- Pro-Palestine media workers protested Western news outlets’ coverage of the conflict in Gaza.
- The protestors gathered at a press freedom gala in Manhattan Thursday night.
- They rallied around a letter that calls for the media to no longer “enable” Israel’s military.
Dozens of Pro-Palestinian media workers gathered outside a press freedom gala in Midtown Manhattan Thursday evening, protesting what they described as a failure by Western news outlets — and the New York Times in particular — to advocate for the safety of Palestinian journalists amid the war in Gaza.
Dressed in formal attire, the protesters arrived en masse outside the venue just after 9:45 p.m. ET, chanting and handing out a mock newspaper printed in the style of the Times and titled “The New York War Crimes.”
The goal of the night was to to shame the organization behind the gala, the Committee to Protect Journalists, for selecting Meredith Kopit Levien, the CEO and president of the paper’s parent company, as chair of its annual Press Freedom Awards.
Speaking with Business Insider ahead of the protest, journalist and organizer Harron Walker said the group singled out the Times in part because of its respected status as the “paper of record,” but organizers were also incensed by a November 3 op-ed by the paper’s editorial board that argued against a ceasefire in Gaza, citing Israeli concerns that such a move would only allow Hamas to re-arm and reinforce its positions.
“We don’t want them to go about with business as usual and even celebrating themselves as protectors of journalists,” Walker said.
Representatives of the Committee to Protect Journalists and the Times did not immediately respond to a request for comment.
The group at the center of Thursday’s protest, Writers Against the War on Gaza, or WAWOG, coalesced around an open letter issued on October 26. The letter — which labels Israel an apartheid state and accuses it of committing genocide in Gaza and the West Bank — the coalition declares solidarity with Palestinians and demands that media outlets no longer “enable” Israel’s military.
The group led chants including, “From the river to the sea, no IDF, no NYT,” and “NYT, blood on your hands!”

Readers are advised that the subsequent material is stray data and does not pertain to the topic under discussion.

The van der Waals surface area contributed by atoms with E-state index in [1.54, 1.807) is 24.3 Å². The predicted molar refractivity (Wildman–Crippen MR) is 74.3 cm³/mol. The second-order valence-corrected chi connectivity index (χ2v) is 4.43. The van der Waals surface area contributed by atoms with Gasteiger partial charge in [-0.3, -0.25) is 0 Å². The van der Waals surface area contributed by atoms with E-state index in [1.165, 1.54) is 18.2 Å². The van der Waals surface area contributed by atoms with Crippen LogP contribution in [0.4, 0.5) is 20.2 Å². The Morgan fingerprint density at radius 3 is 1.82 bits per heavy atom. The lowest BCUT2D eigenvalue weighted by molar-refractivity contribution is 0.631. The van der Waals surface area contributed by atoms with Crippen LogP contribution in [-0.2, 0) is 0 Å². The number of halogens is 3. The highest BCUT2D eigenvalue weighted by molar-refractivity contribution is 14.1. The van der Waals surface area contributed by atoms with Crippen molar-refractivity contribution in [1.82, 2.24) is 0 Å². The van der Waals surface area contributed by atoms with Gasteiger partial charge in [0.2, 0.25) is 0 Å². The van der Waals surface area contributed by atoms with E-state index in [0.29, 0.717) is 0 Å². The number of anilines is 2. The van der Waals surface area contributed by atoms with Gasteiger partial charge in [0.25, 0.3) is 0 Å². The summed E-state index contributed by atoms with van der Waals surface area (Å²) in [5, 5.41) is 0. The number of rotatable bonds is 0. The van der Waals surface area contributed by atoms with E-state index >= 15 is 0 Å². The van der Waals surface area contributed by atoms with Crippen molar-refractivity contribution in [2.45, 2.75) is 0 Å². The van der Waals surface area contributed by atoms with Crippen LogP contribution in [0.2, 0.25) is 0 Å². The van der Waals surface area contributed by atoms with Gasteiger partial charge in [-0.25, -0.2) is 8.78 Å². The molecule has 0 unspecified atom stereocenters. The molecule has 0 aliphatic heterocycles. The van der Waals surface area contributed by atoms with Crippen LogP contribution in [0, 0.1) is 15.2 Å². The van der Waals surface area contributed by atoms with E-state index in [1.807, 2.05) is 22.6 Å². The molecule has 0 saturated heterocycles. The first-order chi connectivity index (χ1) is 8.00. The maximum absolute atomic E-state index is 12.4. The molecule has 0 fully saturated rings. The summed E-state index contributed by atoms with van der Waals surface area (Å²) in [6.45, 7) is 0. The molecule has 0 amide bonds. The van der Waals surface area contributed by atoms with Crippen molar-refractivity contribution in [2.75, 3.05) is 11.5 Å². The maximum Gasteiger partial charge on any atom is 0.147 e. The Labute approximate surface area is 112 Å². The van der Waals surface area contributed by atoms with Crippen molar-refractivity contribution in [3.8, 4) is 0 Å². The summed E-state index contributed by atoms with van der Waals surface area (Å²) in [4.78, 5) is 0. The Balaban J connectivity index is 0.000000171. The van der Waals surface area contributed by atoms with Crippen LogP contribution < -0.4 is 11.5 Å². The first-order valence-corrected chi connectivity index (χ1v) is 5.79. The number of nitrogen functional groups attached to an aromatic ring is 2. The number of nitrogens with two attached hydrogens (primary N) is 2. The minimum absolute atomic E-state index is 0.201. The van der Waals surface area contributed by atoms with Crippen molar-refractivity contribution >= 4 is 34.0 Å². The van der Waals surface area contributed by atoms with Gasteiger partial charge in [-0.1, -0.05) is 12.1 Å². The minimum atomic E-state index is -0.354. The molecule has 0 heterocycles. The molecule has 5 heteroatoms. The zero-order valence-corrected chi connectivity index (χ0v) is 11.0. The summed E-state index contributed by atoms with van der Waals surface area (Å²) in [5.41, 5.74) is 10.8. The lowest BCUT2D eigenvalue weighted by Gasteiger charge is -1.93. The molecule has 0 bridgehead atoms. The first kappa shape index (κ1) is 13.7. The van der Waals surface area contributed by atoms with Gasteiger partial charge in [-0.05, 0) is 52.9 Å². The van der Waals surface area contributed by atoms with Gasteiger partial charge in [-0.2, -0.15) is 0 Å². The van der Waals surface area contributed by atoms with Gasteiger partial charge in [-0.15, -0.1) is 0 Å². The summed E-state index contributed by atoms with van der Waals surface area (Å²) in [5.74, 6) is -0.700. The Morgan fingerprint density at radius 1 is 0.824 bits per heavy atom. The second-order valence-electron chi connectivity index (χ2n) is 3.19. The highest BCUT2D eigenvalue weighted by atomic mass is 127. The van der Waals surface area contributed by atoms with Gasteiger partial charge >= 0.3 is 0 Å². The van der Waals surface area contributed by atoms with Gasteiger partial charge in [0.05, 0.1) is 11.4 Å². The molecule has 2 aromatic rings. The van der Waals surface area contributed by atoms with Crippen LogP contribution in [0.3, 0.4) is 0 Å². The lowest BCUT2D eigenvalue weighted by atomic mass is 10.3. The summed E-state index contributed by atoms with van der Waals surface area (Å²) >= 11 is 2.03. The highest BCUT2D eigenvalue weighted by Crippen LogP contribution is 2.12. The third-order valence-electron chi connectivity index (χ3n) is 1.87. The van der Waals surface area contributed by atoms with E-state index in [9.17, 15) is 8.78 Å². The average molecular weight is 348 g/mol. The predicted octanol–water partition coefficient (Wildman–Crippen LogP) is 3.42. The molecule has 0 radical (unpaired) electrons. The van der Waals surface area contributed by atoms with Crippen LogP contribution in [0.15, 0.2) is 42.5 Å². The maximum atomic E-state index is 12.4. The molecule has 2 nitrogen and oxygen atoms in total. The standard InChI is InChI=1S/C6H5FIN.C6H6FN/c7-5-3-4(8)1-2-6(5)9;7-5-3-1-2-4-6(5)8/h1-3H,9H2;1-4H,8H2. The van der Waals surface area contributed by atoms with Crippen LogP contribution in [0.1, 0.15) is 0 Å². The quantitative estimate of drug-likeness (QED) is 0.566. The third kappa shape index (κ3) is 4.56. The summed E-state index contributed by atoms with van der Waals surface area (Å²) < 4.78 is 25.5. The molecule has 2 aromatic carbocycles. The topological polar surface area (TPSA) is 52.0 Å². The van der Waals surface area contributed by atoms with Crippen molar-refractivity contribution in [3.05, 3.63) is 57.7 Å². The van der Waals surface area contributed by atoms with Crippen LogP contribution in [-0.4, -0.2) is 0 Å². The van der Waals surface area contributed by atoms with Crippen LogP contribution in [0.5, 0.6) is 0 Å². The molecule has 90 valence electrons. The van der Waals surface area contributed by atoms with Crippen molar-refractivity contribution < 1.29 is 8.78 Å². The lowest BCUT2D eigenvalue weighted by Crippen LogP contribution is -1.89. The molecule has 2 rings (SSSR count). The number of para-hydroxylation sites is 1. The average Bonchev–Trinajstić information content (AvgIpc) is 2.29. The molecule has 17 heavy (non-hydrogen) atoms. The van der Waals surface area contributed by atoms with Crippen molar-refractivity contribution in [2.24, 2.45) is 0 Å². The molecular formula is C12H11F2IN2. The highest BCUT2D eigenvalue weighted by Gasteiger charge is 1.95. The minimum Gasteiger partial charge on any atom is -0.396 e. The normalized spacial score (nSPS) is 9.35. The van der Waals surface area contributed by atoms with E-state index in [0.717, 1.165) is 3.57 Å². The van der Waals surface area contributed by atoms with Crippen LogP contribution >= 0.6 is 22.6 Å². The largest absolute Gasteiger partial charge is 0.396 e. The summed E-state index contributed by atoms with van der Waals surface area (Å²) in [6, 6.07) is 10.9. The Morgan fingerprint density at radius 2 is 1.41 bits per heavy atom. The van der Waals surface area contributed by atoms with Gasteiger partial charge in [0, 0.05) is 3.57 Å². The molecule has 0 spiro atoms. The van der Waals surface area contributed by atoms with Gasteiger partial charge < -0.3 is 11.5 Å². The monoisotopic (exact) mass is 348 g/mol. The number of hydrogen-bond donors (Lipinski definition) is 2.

As they left the venue, most attendees ignored the protesters or quietly accepted a copy of the mock newspaper. Some, however, spoke their minds.
“I wish you knew what you were talking about,” muttered Michael Golden, a businessman who served until 2016 as vice-chairman of the New York Times Company.
When a Business Insider reporter caught up with Golden, he said the protester’s accusations don’t square with the newspaper he knows.
“I know how the New York Times works, and they don’t,” he said, as a woman accompanying him urged him to stop talking.
As the demonstration wrapped up just before 11 p.m. ET, protesters spread posters of slain journalists on the ground and began to gradually disperse.
In the weeks since the letter was first published, the number of journalists killed in the war has risen from 24 to 42, according to a CPJ analysis, a figure that includes 37 Palestinians, four Israelis, and one Lebanese cameraman.
In the wake of a surprise attack on southern Israel on October 7 in which Hamas gunmen killed approximately 1,200 Israelis, including around 800 civilians gunned down at bus stops, in their homes, and at a rave, Israel’s campaign against the militant group has spawned a brutal humanitarian crisis and killed more than 11,000 people, per Gaza health authorities, a majority of them women and children.
The Gaza Ministry of Health, which is led by Hamas, stopped updating the death toll on Friday, citing crumbling communications infrastructure.
Thursday night was the group’s second protest against the Times in the past week. On November 9, a large group of protesters led by signatories of the open letter converged on the lobby of the newspaper’s flagship office in Manhattan, where they handed out mockups in the precise style of the Grey Lady titled “New York Crimes,” and began to read out the names of Palestinians killed in Israel’s invasion of Gaza.
According to an organizer present at the protest, the reading of names from youngest to oldest lasted around an hour; by the time the protesters decamped, they had only named infants and one year olds.